FPL proposes lower fuel costs that could trim electric bill hikes

Published on March 2, 2023 at 9:45 am

With Florida regulators poised to consider proposals that would increase monthly electric bills, Florida Power & Light said lower-than-expected natural gas prices this year could somewhat soften the blow.

FPL filed a petition at the state Public Service Commission that would trim increases proposed to take effect in April. The utility serves portions of Baker, Clay, Nassau, Putnam and St. johns counties in Northeast Florida.

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FPL’s filing came two days after Duke Energy Florida filed a similar petition based on natural-gas prices. Bottom line, customers of both utilities would still pay more each month — just not as much as originally proposed.

“This is good news for customers,” Armando Pimentel, president and CEO of FPL, said in a prepared statement about Wednesday’s filing. “We recognize that sharp inflation is impacting our customers and that every dollar counts, which is why we are pleased to provide relief to customers as fuel prices have moderated.”

FPL, Duke and Tampa Electric Co. filed proposals in January with the Public Service Commission to recoup costs stemming from hurricanes and natural-gas prices that were far higher than expected in 2022. The Public Service Commission will take up the proposals Tuesday.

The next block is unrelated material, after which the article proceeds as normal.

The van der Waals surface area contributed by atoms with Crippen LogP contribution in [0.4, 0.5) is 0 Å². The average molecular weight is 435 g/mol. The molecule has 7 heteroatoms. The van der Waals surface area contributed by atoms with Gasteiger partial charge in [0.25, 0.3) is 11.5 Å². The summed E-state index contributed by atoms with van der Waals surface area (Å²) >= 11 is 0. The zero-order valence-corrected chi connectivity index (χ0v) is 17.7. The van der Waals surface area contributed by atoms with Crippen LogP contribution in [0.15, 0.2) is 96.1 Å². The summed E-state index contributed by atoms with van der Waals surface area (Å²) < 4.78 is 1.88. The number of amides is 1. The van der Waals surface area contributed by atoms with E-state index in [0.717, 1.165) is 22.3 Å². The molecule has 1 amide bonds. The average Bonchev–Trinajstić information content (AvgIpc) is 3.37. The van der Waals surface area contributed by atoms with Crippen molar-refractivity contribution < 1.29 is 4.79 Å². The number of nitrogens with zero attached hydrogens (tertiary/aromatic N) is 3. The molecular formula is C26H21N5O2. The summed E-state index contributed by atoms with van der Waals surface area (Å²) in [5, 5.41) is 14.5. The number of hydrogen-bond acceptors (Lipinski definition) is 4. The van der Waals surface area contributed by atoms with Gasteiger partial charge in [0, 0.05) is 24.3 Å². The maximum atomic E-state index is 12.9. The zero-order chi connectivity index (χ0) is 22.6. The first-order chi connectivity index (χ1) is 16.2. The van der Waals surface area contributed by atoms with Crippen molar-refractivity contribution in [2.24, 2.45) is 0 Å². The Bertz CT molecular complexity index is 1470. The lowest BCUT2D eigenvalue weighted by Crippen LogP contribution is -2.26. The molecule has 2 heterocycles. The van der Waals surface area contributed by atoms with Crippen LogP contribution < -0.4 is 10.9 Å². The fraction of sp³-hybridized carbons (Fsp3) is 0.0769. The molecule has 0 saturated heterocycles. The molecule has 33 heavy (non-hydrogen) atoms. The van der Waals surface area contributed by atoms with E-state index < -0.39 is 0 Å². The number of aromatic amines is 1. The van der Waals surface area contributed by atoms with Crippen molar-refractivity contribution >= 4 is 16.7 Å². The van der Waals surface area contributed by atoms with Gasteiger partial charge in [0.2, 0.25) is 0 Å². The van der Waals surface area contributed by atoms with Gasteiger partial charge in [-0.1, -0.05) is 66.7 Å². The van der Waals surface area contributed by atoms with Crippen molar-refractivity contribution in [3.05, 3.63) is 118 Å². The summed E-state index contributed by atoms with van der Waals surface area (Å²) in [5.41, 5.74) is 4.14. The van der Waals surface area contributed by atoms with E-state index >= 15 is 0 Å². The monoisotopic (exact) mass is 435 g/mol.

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But since the January filings, FPL and Duke said projected 2023 costs of natural gas — the main fuel source for Florida power plants — have decreased. FPL said, for example, customers could pay $379 million less for natural gas this year than expected.

Customers’ bills are made up of a combination of expenses, such as base rates, fuel costs and environmental costs. Utilities are typically allowed to pass along fuel costs and expenses related to hurricane preparation and recovery.

In addressing rates, utilities rely on a benchmark of residential customers who use 1,000 kilowatt hours of electricity a month. Because of a merger with the former Gulf Power in Northwest Florida, FPL has two sets of rates.

Residential customers in areas traditionally served by FPL currently pay $129.59 a month for 1000 kilowatt hours of electricity. Customers in Northwest Florida pay $159.81.

Under the proposal filed in January, customers who use 1,000 kilowatt hours in the traditional areas could see their bills go to $142.88 in April, while such customers in Northwest Florida could see their bills go to $173.09. But under the petition filed Wednesday, those increases would be trimmed by $4.43 in May.

Those numbers could change because regulators also are considering a proposal that involves costs of past storms that are being paid by the Northwest Florida customers. Essentially, the proposal would spread those costs to all FPL customers.

Meanwhile, Duke customers who use 1,000 kilowatt hours of electricity currently pay $165.55. Under Duke’s January proposal, that total would go to $199.04 in April. But the petition filed Monday would trim the increase by $8.48.

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